Colorism is a form of prejudice that says a person with a slimmer nose, bigger eyes, straighter hair, and lighter skin has more value. People around the world believe that these qualities make people more desirable, successful, and intelligent.
We’re meeting families in their homes and neighborhoods. We’re welcoming them as engaged, contributing community scientists—finding answers to their questions and sharing results with them in real time.
Loukas' research focuses on adolescent and young adult problem behavior development, and tobacco use and cessation. She has a special interest in examining how factors from multiple ecological levels (e.g., family, school, culture) interact to protect youth from negative health outcomes.
The Health & Integrative Physiology (HIP) Lab focuses on identifying biomarkers that can predict those at increased risk for these diseases or those individuals more likely to progress to serious complications.
A student and faculty member from the College of Education are part of a research team that will investigate the harmful effects of colorism in Ghana and at UT.
It turns out that asking how many concussions are too many isn’t the right question to ask, because it may not be the right way to think about how and to whom traumatic brain injuries cause damage.
Join Professor Hirofumi Tanaka as he explains what hardening of the arteries is, why it is an important indicator of aging, and what can be done to maintain arterial health. Tanaka is a professor and the Director of the Cardiovascular Aging Research Laboratory within the Kinesiology and Health Education Department
“In the current climate, it is imperative now more than ever that psychological research is utilized to help communities of color address these current issues related to immigration and the increase of racial tensions,” said Professor Kevin Cokley,
“Eating food you have prepared is a great way to ensure you are getting good nutrition without a lot of added fats, sugars, or additives,” says Brittany Crim, lecturer in the Department of Kinesiology and Health Education. “Regular grocery shopping is a great habit to help ensure you are equipped
Despite a significant decrease in new HIV/AIDS infections since the 1980s, high risk populations are not receiving sufficient resources to protect themselves against infection. Kinesiology and Health Education Assistant Professor Liesl Nydegger is working with these local communities to find life-saving interventions.
It can be difficult for those with a fine motor disability to complete certain gestures. An undergraduate researcher is studying how different forces or force combinations may be more strenuous to conduct than others.
A casual conversation on a flight from Boston to Austin led to an appearance on the Dr. Oz Show for Tim Fleisher, a Ph.D. candidate in exercise science in the Department of Kinesiology and Health Education. Fleisher says he got the idea for his research when he was working in Brazil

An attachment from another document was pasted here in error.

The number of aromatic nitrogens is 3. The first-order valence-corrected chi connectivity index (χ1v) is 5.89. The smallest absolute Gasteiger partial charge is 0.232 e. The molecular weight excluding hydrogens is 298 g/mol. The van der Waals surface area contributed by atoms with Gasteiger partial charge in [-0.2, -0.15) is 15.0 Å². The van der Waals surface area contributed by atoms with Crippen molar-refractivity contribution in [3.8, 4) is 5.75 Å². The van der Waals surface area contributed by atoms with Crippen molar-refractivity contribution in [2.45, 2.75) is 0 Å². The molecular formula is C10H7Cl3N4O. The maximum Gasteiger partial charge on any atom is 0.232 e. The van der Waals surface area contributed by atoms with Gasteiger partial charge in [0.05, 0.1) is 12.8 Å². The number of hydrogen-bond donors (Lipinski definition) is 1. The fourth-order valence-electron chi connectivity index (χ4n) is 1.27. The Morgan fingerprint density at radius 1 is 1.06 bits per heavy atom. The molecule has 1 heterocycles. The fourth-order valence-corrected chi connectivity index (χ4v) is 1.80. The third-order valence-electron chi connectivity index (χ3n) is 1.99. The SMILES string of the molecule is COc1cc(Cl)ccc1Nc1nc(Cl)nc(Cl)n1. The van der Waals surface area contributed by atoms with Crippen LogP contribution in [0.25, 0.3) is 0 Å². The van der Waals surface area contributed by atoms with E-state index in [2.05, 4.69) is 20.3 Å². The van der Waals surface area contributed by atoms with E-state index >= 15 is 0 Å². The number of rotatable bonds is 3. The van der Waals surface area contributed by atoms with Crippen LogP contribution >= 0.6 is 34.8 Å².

Secondary data analysis of large longitudinal and national data sets is a standard method used in many social sciences to answer complex questions regarding behavior. In this talk, Dr. Davis-Kean will detail the advantages of using these data sets to study education and health questions across the life span.
Matt Bowers, a clinical assistant professor in sport management, offers advice to parents who are trying to choose a sport for their child to participate in.
The postpartum period is a key window of opportunity for health education. Various health issues may arise after mothers and newborns leave the hospital. For mothers, recovering from delivery, breastfeeding, postpartum depression, and accessing contraception are common concerns that arise.
Physical activity in childhood has health and cognition benefits that last a lifetime.
Darla Castelli examines the effects of physical activity and metabolic risk factors on cognitive performance among children and emerging adults through The Kinetic Kidz Lab
New nicotine delivery products change the game for those working to lower tobacco use among young.
Dr. John Bartholomew lectures on physical activity and healthy eating in schools. His research centers on the impact of exercise on mental health, with a specific interest in the use of single bouts of exercise
See what KHE Associate Professor Keryn Pasch's research into food and drink marketing aimed at children has to say.
Dr. John Bartholomew discusses how his department aims to improve public health through research and practice.
Alumna Ellie Noack ’53, ’59 reminisces on a pioneering career as a physical education leader.
Clinical Professor Dolly Lambdin’s retirement from UT won’t curtail her leadership in children’s physical education and health.
Baker Harrell is more than an award-winning entrepreneur. He is a force for change. This year, Harrell’s Austin-based nonprofit, It’s Time Texas (ITT), will improve the health of more than 5 million Texans in over 550 communities by empowering people to work together to become healthier. The nonprofit is quickly
Since September 2005, the city of Austin has enforced an ordinance that prohibits smoking indoors at most public businesses and places of work. Researchers at the University of Texas at Austin have determined the ban correlates with an appreciable decrease in cigarette usage by UT students.
Researchers in the College of Education’s Department of Kinesiology and Health Education (KHE) at UT Austin are studying children’s physical activity and its effects on cognitive health, behavior, and academic performance. Produced by the Longhorn Network, this documentary focuses on the work of the department’s Kinetic Kidz Lab, which is
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